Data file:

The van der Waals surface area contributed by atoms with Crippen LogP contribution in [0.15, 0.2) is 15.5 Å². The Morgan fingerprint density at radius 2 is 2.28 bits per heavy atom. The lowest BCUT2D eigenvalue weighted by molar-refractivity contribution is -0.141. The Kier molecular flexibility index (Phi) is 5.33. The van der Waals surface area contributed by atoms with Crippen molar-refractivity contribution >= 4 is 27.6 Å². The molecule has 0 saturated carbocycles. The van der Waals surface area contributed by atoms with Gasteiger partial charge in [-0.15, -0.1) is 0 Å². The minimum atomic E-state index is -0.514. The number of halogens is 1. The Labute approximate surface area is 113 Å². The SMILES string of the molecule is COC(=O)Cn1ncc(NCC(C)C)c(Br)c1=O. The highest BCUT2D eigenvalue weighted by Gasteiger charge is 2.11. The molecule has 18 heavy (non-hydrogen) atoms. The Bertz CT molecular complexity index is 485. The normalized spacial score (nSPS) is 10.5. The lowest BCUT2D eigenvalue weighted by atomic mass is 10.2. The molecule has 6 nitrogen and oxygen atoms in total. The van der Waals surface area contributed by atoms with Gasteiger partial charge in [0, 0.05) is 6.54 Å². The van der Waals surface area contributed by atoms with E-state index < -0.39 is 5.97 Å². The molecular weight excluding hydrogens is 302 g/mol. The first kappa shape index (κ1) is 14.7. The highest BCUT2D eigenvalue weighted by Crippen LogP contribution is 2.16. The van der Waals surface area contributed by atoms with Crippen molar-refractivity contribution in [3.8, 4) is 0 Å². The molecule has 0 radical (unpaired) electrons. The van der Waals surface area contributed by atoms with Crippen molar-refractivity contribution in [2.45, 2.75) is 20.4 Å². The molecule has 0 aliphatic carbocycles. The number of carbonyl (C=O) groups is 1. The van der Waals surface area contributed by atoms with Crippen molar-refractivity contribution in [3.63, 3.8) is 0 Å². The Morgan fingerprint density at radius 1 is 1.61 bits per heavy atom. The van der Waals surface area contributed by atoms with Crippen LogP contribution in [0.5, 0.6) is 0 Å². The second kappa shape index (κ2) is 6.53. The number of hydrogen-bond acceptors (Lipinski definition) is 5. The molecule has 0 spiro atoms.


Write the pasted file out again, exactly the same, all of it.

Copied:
The van der Waals surface area contributed by atoms with Crippen LogP contribution in [0.15, 0.2) is 15.5 Å². The Morgan fingerprint density at radius 2 is 2.28 bits per heavy atom. The lowest BCUT2D eigenvalue weighted by molar-refractivity contribution is -0.141. The Kier molecular flexibility index (Phi) is 5.33. The van der Waals surface area contributed by atoms with Crippen molar-refractivity contribution >= 4 is 27.6 Å². The molecule has 0 saturated carbocycles. The van der Waals surface area contributed by atoms with Gasteiger partial charge in [-0.15, -0.1) is 0 Å². The minimum atomic E-state index is -0.514. The number of halogens is 1. The Labute approximate surface area is 113 Å². The SMILES string of the molecule is COC(=O)Cn1ncc(NCC(C)C)c(Br)c1=O. The highest BCUT2D eigenvalue weighted by Gasteiger charge is 2.11. The molecule has 18 heavy (non-hydrogen) atoms. The Bertz CT molecular complexity index is 485. The normalized spacial score (nSPS) is 10.5. The lowest BCUT2D eigenvalue weighted by atomic mass is 10.2. The molecule has 6 nitrogen and oxygen atoms in total. The van der Waals surface area contributed by atoms with Gasteiger partial charge in [0, 0.05) is 6.54 Å². The van der Waals surface area contributed by atoms with E-state index < -0.39 is 5.97 Å². The molecular weight excluding hydrogens is 302 g/mol. The first kappa shape index (κ1) is 14.7. The highest BCUT2D eigenvalue weighted by Crippen LogP contribution is 2.16. The van der Waals surface area contributed by atoms with Crippen molar-refractivity contribution in [3.8, 4) is 0 Å². The molecule has 0 radical (unpaired) electrons. The van der Waals surface area contributed by atoms with Crippen molar-refractivity contribution in [2.45, 2.75) is 20.4 Å². The molecule has 0 aliphatic carbocycles. The number of carbonyl (C=O) groups is 1. The van der Waals surface area contributed by atoms with Crippen molar-refractivity contribution in [3.63, 3.8) is 0 Å². The Morgan fingerprint density at radius 1 is 1.61 bits per heavy atom. The van der Waals surface area contributed by atoms with Crippen LogP contribution in [0.5, 0.6) is 0 Å². The second kappa shape index (κ2) is 6.53. The number of hydrogen-bond acceptors (Lipinski definition) is 5. The molecule has 0 spiro atoms.